Even those who have never read the Rime have come under its influence: its words have given the English language the metaphor of an albatross around one's neck, the quotation of "water, water everywhere, nor any drop to drink" almost always rendered as "but not a drop to drink" , and the phrase "a sadder and a wiser man" again, usually rendered as "a sadder but wiser man". Both Kubla Khan and Christabel have an additional " Romantic " aura because they were never finished. Stopford Brooke characterised both poems as having no rival due to their "exquisite metrical movement" and "imaginative phrasing.
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The eight of Coleridge's poems listed above are now often discussed as a group entitled "Conversation poems". The term itself was coined in by George McLean Harper, who borrowed the subtitle of The Nightingale: A Conversation Poem to describe the seven other poems as well. Harper himself considered that the eight poems represented a form of blank verse that is " Coleridge's The Eolian Harp and The Nightingale maintain a middle register of speech, employing an idiomatic language that is capable of being construed as un-symbolic and un-musical: language that lets itself be taken as 'merely talk' rather than rapturous 'song'.
The last ten lines of Frost at Midnight were chosen by Harper as the "best example of the peculiar kind of blank verse Coleridge had evolved, as natural-seeming as prose, but as exquisitely artistic as the most complicated sonnet. Therefore all seasons shall be sweet to thee, Whether the summer clothe the general earth With greenness, or the redbreast sit and sing Betwixt the tufts of snow on the bare branch Of mossy apple-tree, while the nigh thatch Smokes in the sun-thaw; whether the eave-drops fall Heard only in the trances of the blast, Or if the secret ministry of frost Shall hang them up in silent icicles, Quietly shining to the quiet Moon.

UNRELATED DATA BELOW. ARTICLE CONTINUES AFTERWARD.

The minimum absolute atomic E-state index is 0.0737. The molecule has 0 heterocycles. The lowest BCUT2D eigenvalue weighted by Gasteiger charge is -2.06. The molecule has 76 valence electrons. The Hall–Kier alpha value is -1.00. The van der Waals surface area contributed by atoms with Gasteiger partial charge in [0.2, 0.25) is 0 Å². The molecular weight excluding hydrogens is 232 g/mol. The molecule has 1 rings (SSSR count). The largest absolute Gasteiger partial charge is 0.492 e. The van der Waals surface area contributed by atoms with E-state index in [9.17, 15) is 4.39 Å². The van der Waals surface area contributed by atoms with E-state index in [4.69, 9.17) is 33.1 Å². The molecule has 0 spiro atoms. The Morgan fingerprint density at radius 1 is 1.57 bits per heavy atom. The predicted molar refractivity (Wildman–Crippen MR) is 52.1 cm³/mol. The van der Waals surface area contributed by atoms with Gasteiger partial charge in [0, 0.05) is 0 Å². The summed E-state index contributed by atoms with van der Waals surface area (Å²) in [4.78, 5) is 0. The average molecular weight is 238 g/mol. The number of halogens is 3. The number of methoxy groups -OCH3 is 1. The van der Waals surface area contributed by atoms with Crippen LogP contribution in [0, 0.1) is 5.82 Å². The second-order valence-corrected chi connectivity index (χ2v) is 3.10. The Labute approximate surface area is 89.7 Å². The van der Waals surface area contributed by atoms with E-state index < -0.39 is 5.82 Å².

In , M. Abrams wrote a broad description that applies to the Conversation poems: "The speaker begins with a description of the landscape; an aspect or change of aspect in the landscape evokes a varied by integral process of memory, thought, anticipation, and feeling which remains closely intervolved with the outer scene. In the course of this meditation the lyric speaker achieves an insight, faces up to a tragic loss, comes to a moral decision, or resolves an emotional problem. Often the poem rounds itself to end where it began, at the outer scene, but with an altered mood and deepened understanding which is the result of the intervening meditation.
Abrams' essay has been called a "touchstone of literary criticism". In addition to his poetry, Coleridge also wrote influential pieces of literary criticism including Biographia Literaria , a collection of his thoughts and opinions on literature which he published in The work delivered both biographical explanations of the author's life as well as his impressions on literature. The collection also contained an analysis of a broad range of philosophical principles of literature ranging from Aristotle to Immanuel Kant and Schelling and applied them to the poetry of peers such as William Wordsworth.
Eliot stated that he believed that Coleridge was "perhaps the greatest of English critics, and in a sense the last. However, Eliot also criticises Coleridge for allowing his emotion to play a role in the metaphysical process, believing that critics should not have emotions that are not provoked by the work being studied. To Kenner, Coleridge's attempt to discuss complex philosophical concepts without describing the rational process behind them displays a lack of critical thinking that makes the volume more of a biography than a work of criticism. In Biographia Literaria and his poetry, symbols are not merely "objective correlatives" to Coleridge, but instruments for making the universe and personal experience intelligible and spiritually covalent.